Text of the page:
A name between progress and preservation

Ryan Lake


When Kris Sullivan tells people where he attends college, he gets some odd looks.

“At first, people are like, huh?” he says.

That’s because Sullivan attends Mississippi University for Women – yes, women.

He’s gotten into the habit of launching into a quick explanation that the university also admits male students to avoid the misconceptions the name causes.

“There are men that go to it. You always have to say ‘and men,’ because of the name,” he explains.

Sullivan isn’t alone in his struggle to describe his college choice.

The university, which began accepting men in 1982 after a U.S. Supreme Court decision forced it to change its women-only policy, has yet to change its name. With men now making up 17 percent of the student body, there is a question in the air. Should the name of the university be changed?

The United States Supreme Court decision, Mississippi University for Women v. Hogan, forced the school to become co-educational, a decision that was hotly contested. Dr. Bridget Pieschel, then known as Bridget Smith, was on campus during the years leading up to the case and remembers it well.

“The faculty in the 70s was split. We had a lot of liberals who were pro-civil rights movement, pro-feminism; and we had a lot of conservatives. So you had a divided campus, divided administration and divided alums. All across the U.S. people were suing to get into single-gender institutions.”

She sits behind a well-appointed desk covered in small piles of paperwork. The office has all the knick-knacks and books that comes with being in academia for many years. According to Pieschel, Mississippi University for Women v. Hogan became the landmark case that allowed all genders into what were formerly single-gender institutions. However, the issue of the name change was not formally addressed until 2009 under Mississippi University for Women President Claudia Limbert.

Limbert proposed that a new name should be selected to usher in the modern age. Unfortunately, she angered many by not consulting the legislature or the alumni by trying to change the name to Reneau University.  The alumni were not completely against a name change.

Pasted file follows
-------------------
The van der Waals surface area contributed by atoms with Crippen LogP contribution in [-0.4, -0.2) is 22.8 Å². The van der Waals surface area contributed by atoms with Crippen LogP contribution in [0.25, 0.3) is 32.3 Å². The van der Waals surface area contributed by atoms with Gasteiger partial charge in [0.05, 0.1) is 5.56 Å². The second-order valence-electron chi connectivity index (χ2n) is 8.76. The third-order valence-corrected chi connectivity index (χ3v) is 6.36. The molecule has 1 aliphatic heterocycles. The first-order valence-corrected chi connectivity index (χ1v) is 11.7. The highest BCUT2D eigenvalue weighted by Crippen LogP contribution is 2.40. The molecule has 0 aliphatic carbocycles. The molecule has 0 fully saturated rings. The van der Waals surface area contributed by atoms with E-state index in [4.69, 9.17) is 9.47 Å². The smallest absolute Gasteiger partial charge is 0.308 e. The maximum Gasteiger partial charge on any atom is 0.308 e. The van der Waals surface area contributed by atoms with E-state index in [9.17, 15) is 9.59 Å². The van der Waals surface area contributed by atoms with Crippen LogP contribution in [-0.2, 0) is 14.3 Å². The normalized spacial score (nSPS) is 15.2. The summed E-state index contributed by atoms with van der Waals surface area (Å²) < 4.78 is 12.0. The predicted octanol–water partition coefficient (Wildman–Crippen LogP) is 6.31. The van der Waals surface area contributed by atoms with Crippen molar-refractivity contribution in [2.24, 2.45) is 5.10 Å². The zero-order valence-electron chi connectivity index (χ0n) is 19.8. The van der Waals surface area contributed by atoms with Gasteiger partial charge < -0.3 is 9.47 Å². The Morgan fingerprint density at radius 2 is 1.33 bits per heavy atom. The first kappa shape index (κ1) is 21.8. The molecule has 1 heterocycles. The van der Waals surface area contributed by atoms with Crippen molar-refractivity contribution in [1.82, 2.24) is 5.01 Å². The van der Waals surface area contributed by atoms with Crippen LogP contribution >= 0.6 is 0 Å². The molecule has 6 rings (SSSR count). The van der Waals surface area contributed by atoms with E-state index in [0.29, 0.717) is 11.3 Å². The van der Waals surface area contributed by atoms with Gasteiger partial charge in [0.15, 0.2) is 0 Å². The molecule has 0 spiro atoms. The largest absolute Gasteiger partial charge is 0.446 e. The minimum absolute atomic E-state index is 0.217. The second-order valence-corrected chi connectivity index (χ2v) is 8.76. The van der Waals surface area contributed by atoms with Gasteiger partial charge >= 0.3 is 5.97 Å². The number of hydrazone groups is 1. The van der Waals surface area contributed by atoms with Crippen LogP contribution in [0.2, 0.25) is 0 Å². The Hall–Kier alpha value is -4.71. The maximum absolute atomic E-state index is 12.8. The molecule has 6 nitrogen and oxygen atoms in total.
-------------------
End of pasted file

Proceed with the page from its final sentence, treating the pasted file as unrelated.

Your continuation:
“I’m not tied to the name, I’m tied to the mission. If we’re going to change the name we have to make sure we have enough money, and sound reason for the choice,” states Pieschel, echoing the feelings of her fellow alumni.

Despite multiple bills being put forth in the 2009 Mississippi legislature concerning the name, nothing happened. The push for a new name died with the installation of the new president, Dr. Jim Borsig. But something curious was missing from the puzzle of the debate in 2009—the opinion of the male students. They come from all walks of life but are united by what brings them to Mississippi University for Women: academics and atmosphere.

“It was the only four-year culinary program in the state,” says Robert Cole, an upcoming junior in the culinary program. Cole came to MUW to pursue a career in the art of food preparation— to him having the name changed means little.

“Honestly, I don’t want to say I don’t care about it, but it’s history. It should be consistent. It was the first public women’s university. Keep the history and tradition alive.”

Cole is representative of the diverse and active male population on the MUW Campus, and there are many more just like him dotted throughout the classes and offices. 

Kris Sullivan leans deeply back in his chair enjoying the moments of rest between working for the Office of Housing and Residence Life and taking six credit hours of summer classes. He’s always quick to laugh and include others in conversations.